Choosing to participate in a 30-day writing challenge is a commitment made to yourself. Whether you decide to write fiction or nonfiction, you promise to finish your writing project—such as a book—in a month. Even if you told your friends or writing buddies of your plans, it’s your self-integrity that matters.
You only need to report your progress to yourself—no one else. And by keeping your promise to yourself, you demonstrate self-integrity.
Self-integrity matters…a lot. Yet, many writers that participate in a 30-day writing challenge, like National Novel Writing Month (NaNoWriMo) or National Nonfiction Writing Month (NaNonFiWriMo), don’t have integrity—at least not with themselves.
How do I know this? Because NaNoWriMo reported that one year the organization had 287,327 participants but only 35,387 “winners.” That means that only 29% of the writers who began novels during the event actually finished them.
As the founder of NaNonFiWriMo, more often called the Write Nonfiction in November (WNFIN) Challenge, I see the same results. Writers take on the challenge with high hopes. They promise themselves that this time they will start and finish a nonfiction project—even a short one. And the majority start…but don’t finish.
They lack self-integrity. So, these writers fail to keep their word to themselves.
Do You Keep Your Promises?
Let’s say you committed to writing a book in a month. But how serious are you about that commitment? How likely are you to keep your word to yourself?
Look back at how many times you’ve promised yourself you would do something, like write daily, stick to a diet, exercise regularly, or stay in contact with your friends. And how many of those times did you…or didn’t you…keep the promise? Or how many times have you tried to write a book in a month and never finished the project at all…let alone in that timeframe?
Most people don’t take their promises to themselves seriously, so you aren’t alone. Like them, I bet you keep your commitments to others, though.
Think about the promises you made to family, friends, coworkers, or others. Did you keep your word? Did you do so more often than you kept your word to yourself? I bet you did.
The Damage Created by Lack of Self-Integrity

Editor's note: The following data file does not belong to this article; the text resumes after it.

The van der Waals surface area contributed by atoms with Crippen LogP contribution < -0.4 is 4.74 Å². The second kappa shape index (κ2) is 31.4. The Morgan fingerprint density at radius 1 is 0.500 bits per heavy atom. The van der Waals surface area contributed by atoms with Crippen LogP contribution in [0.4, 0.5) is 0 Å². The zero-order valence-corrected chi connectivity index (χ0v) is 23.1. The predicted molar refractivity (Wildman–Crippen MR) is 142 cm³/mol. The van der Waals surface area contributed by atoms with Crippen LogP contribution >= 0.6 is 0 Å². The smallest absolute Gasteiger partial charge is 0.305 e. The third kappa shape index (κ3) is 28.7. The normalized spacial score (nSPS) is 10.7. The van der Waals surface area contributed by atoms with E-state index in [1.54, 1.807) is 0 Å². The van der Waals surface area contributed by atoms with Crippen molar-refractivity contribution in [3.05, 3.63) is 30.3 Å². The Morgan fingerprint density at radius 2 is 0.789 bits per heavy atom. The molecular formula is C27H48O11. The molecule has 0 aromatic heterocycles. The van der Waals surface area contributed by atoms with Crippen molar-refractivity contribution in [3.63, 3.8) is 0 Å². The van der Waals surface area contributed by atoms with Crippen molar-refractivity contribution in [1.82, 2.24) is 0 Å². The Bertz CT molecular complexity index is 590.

Lack of self-integrity has serious repercussions. In fact, not keeping your commitments to yourself lowers your levels of self-esteem and confidence. Therefore, each time you lack self-integrity, you make it harder to keep your word to yourself the next time.
You will have good intentions of following through on your commitment, but you won’t believe you can do it deep down inside. And eventually, you’ll let yourself off the hook. In other words, you’ll find an excuse, like “I couldn’t finish my book project in a month because the dog got sick…” or Thanksgiving took up too much of my time, I had a work deadline, or whatever.
So, if you promise yourself to complete a 30-day writing challenge, keep that promise. Be self-integral, and write consistently until you meet your goal. Do that, and you increase your levels of self-confidence and self-esteem.
Then, you’ll find it easier to complete your 30-day challenge writing projects. Additionally, you can finish a writing project on a deadline any other time of the year. Finally, your increased level of self-integrity will help you write consistently all year long.
Your Identity Determines Your Results
One of the best ways to become self-integral involves choosing an identity. (Yes…you can do that!) Then, be congruent with the identity you have chosen.
For instance, if you want to be a writer—a person who writes—writing daily is an action that aligns with that identity. But, if you have historically been an inconsistent writer, as long as you choose to maintain that identity, you will write sporadically. Writing now and then will be congruent with your identity.
Decide who you want to be. Then do the things that person would do, and you will create the results you desire.
Be someone who finishes what they start. If you then decide to write a book in a month, you’ll do exactly that—complete the project on deadline.